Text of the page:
If drivers think land vehicles are only included in driving laws, think again. Boats are actually part of the law’s jurisdiction on driving under influence or driving while intoxicated (DUI/DWI) cases, with its own boating under influence (BUI) category.
This means police officers and other officials have the right to stop vehicles in the water, the same way they can stop vehicles on land to ensure the safety of both driver and passenger.
It is important to remember that this also means the severity of the penalties that come with the charges can be at the same intensity or can even be graver than drivers with DUI/DWI charges. Here’s everything a prospective boat driver needs to know about boating under the influence.
First, anyone who operates a vehicle that can operate on sea such as boats (sailboat, fishing boat), a personal watercraft, a sailboat, or a yacht, is subjected to the penalties of BUI. Similar to its land vehicle counterparts, penalties come in various forms such as fines, or even suspensions (and even forfeiture) of a boating license.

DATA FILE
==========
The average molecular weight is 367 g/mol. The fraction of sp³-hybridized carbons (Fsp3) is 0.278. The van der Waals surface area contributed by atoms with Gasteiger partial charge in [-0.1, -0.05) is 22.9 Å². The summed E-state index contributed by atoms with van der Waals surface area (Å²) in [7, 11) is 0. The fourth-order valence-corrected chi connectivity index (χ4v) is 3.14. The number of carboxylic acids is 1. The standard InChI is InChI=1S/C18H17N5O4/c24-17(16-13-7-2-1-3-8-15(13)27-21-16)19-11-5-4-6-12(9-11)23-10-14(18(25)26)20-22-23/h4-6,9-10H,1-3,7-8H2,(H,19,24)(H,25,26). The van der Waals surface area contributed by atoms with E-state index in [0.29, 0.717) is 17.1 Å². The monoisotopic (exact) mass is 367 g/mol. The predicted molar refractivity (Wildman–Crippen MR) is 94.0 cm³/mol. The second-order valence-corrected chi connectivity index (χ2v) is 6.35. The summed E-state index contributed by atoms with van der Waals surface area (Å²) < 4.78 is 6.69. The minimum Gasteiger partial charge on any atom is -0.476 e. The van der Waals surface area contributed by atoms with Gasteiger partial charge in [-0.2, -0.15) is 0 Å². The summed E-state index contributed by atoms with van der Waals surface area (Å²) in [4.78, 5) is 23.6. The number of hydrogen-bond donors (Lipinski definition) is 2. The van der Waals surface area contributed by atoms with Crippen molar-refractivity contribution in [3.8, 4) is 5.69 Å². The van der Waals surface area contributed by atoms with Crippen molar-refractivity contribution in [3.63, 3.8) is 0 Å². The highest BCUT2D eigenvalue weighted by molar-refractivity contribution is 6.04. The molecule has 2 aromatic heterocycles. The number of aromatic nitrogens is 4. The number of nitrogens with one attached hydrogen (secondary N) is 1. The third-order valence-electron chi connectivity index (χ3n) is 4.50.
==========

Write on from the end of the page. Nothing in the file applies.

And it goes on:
According to the United States Coast Guard, “alcohol is more hazardous on water than on land.” This is the primary motivation as to why BUI regulations try to minimize boat-related fatalities.
Like in DWI/DUI cases, officers can pull over boats or even use checkpoints to check if the drivers of said water vehicles are intoxicated. Another sign to look for is the “boater’s fatigue,” which is affected by a ton of other factors as well. These include the heat and glare from the sun, wind, and even the motion of the boat.
Like in DWI/DUI cases, police officers still have two things to look for in potential BUI cases – this is, of course, a driver operating a vehicle on a body of water, and if said driver is exhibiting behavior of an intoxicated person.
It is at this point important for drivers to realize that there are also growing cases of BUI all around the United States. A lot of boating incidents actually involve the intake of alcohol or even drugs. This is why unlike some lighter penalties on DUI/DWI cases, BUI cases can even lead to criminal records.
Drivers ought to read their state’s specific laws on operating boats as they may not be the same for every state. Seafarers are also advised to ensure their boats are safe at all times, with proper knowledge on boating regulations of places they want to go to and that everyone has life vests and other survival materials.